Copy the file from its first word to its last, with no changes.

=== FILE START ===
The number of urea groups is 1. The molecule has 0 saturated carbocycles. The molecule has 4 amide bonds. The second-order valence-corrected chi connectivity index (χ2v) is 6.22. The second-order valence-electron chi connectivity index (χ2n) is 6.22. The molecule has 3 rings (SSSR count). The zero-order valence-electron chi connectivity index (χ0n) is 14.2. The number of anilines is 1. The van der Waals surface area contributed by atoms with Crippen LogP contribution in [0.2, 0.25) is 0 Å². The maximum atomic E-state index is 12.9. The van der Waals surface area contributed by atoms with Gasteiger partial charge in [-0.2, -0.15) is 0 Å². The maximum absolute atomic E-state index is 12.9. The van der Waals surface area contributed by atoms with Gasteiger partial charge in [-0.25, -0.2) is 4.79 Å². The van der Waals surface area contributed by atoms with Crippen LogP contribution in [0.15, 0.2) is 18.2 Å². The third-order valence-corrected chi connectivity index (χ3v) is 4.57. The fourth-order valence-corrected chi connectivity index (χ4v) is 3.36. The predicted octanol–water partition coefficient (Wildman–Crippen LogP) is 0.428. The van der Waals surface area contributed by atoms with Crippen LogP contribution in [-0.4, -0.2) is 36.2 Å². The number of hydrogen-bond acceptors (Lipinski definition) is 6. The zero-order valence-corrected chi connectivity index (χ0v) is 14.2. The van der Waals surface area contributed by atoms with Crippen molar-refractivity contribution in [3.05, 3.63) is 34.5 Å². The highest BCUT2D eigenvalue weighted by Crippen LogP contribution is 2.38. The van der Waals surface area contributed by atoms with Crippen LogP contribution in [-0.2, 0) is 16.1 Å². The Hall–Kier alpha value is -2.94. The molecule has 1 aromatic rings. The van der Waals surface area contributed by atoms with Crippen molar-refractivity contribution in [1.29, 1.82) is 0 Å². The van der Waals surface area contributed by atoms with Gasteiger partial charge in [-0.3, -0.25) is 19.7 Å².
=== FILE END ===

The number of urea groups is 1. The molecule has 0 saturated carbocycles. The molecule has 4 amide bonds. The second-order valence-corrected chi connectivity index (χ2v) is 6.22. The second-order valence-electron chi connectivity index (χ2n) is 6.22. The molecule has 3 rings (SSSR count). The zero-order valence-electron chi connectivity index (χ0n) is 14.2. The number of anilines is 1. The van der Waals surface area contributed by atoms with Crippen LogP contribution in [0.2, 0.25) is 0 Å². The maximum atomic E-state index is 12.9. The van der Waals surface area contributed by atoms with Gasteiger partial charge in [-0.2, -0.15) is 0 Å². The maximum absolute atomic E-state index is 12.9. The van der Waals surface area contributed by atoms with Gasteiger partial charge in [-0.25, -0.2) is 4.79 Å². The van der Waals surface area contributed by atoms with Crippen LogP contribution in [0.15, 0.2) is 18.2 Å². The third-order valence-corrected chi connectivity index (χ3v) is 4.57. The fourth-order valence-corrected chi connectivity index (χ4v) is 3.36. The predicted octanol–water partition coefficient (Wildman–Crippen LogP) is 0.428. The van der Waals surface area contributed by atoms with Crippen LogP contribution in [-0.4, -0.2) is 36.2 Å². The number of hydrogen-bond acceptors (Lipinski definition) is 6. The zero-order valence-corrected chi connectivity index (χ0v) is 14.2. The van der Waals surface area contributed by atoms with Crippen molar-refractivity contribution in [3.05, 3.63) is 34.5 Å². The highest BCUT2D eigenvalue weighted by Crippen LogP contribution is 2.38. The van der Waals surface area contributed by atoms with Crippen LogP contribution in [-0.2, 0) is 16.1 Å². The Hall–Kier alpha value is -2.94. The molecule has 1 aromatic rings. The van der Waals surface area contributed by atoms with Crippen molar-refractivity contribution in [1.29, 1.82) is 0 Å². The van der Waals surface area contributed by atoms with Gasteiger partial charge in [-0.3, -0.25) is 19.7 Å².